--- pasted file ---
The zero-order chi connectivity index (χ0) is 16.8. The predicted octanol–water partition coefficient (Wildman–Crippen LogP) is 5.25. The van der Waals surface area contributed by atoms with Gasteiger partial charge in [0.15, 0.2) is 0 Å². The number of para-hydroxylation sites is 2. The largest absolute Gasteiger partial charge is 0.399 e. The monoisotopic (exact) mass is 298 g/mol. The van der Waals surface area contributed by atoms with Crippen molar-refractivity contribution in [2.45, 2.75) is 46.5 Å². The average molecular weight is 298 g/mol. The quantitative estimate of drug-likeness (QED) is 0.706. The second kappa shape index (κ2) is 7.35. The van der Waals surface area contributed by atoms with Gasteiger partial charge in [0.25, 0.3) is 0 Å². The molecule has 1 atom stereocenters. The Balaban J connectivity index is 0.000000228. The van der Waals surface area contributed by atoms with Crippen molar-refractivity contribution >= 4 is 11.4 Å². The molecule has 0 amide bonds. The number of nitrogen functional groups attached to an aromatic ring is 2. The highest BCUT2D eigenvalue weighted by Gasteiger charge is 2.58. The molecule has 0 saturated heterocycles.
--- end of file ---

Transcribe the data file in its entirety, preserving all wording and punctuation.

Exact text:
The zero-order chi connectivity index (χ0) is 16.8. The predicted octanol–water partition coefficient (Wildman–Crippen LogP) is 5.25. The van der Waals surface area contributed by atoms with Gasteiger partial charge in [0.15, 0.2) is 0 Å². The number of para-hydroxylation sites is 2. The largest absolute Gasteiger partial charge is 0.399 e. The monoisotopic (exact) mass is 298 g/mol. The van der Waals surface area contributed by atoms with Crippen molar-refractivity contribution in [2.45, 2.75) is 46.5 Å². The average molecular weight is 298 g/mol. The quantitative estimate of drug-likeness (QED) is 0.706. The second kappa shape index (κ2) is 7.35. The van der Waals surface area contributed by atoms with Gasteiger partial charge in [0.25, 0.3) is 0 Å². The molecule has 1 atom stereocenters. The Balaban J connectivity index is 0.000000228. The van der Waals surface area contributed by atoms with Crippen molar-refractivity contribution >= 4 is 11.4 Å². The molecule has 0 amide bonds. The number of nitrogen functional groups attached to an aromatic ring is 2. The highest BCUT2D eigenvalue weighted by Gasteiger charge is 2.58. The molecule has 0 saturated heterocycles.